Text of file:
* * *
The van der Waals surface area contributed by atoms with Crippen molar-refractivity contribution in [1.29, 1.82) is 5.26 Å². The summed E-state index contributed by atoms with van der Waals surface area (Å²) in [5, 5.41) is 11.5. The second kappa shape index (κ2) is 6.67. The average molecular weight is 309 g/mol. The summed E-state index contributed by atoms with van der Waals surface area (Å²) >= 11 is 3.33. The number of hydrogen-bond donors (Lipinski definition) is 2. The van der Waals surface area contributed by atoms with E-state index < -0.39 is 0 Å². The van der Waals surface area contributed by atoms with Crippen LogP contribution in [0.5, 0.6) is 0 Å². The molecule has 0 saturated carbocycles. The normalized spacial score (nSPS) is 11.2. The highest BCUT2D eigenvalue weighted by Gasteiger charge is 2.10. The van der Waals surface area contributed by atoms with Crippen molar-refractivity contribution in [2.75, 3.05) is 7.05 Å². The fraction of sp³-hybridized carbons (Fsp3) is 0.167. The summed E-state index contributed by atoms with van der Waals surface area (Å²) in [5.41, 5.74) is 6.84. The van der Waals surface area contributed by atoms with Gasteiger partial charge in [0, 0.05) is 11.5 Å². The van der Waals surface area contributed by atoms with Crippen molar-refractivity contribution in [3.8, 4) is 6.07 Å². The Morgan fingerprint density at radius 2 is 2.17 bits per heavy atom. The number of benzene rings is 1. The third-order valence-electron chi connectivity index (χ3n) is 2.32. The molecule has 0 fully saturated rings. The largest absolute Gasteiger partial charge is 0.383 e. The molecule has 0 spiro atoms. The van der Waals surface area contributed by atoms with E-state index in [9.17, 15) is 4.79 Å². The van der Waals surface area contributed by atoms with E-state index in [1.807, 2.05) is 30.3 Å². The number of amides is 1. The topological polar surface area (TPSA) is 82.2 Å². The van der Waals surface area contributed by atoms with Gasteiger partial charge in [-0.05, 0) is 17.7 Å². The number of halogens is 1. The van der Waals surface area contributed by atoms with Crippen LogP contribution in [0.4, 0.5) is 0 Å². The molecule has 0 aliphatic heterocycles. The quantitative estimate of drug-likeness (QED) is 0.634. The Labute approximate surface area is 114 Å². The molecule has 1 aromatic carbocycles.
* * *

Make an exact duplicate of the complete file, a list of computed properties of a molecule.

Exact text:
The van der Waals surface area contributed by atoms with Crippen molar-refractivity contribution in [1.29, 1.82) is 5.26 Å². The summed E-state index contributed by atoms with van der Waals surface area (Å²) in [5, 5.41) is 11.5. The second kappa shape index (κ2) is 6.67. The average molecular weight is 309 g/mol. The summed E-state index contributed by atoms with van der Waals surface area (Å²) >= 11 is 3.33. The number of hydrogen-bond donors (Lipinski definition) is 2. The van der Waals surface area contributed by atoms with E-state index < -0.39 is 0 Å². The van der Waals surface area contributed by atoms with Crippen LogP contribution in [0.5, 0.6) is 0 Å². The molecule has 0 saturated carbocycles. The normalized spacial score (nSPS) is 11.2. The highest BCUT2D eigenvalue weighted by Gasteiger charge is 2.10. The van der Waals surface area contributed by atoms with Crippen molar-refractivity contribution in [2.75, 3.05) is 7.05 Å². The fraction of sp³-hybridized carbons (Fsp3) is 0.167. The summed E-state index contributed by atoms with van der Waals surface area (Å²) in [5.41, 5.74) is 6.84. The van der Waals surface area contributed by atoms with Gasteiger partial charge in [0, 0.05) is 11.5 Å². The van der Waals surface area contributed by atoms with Crippen molar-refractivity contribution in [3.8, 4) is 6.07 Å². The Morgan fingerprint density at radius 2 is 2.17 bits per heavy atom. The number of benzene rings is 1. The third-order valence-electron chi connectivity index (χ3n) is 2.32. The molecule has 0 fully saturated rings. The largest absolute Gasteiger partial charge is 0.383 e. The molecule has 0 spiro atoms. The van der Waals surface area contributed by atoms with E-state index in [9.17, 15) is 4.79 Å². The van der Waals surface area contributed by atoms with E-state index in [1.807, 2.05) is 30.3 Å². The number of amides is 1. The topological polar surface area (TPSA) is 82.2 Å². The van der Waals surface area contributed by atoms with Gasteiger partial charge in [-0.05, 0) is 17.7 Å². The number of halogens is 1. The van der Waals surface area contributed by atoms with Crippen LogP contribution in [0.4, 0.5) is 0 Å². The molecule has 0 aliphatic heterocycles. The quantitative estimate of drug-likeness (QED) is 0.634. The Labute approximate surface area is 114 Å². The molecule has 1 aromatic carbocycles.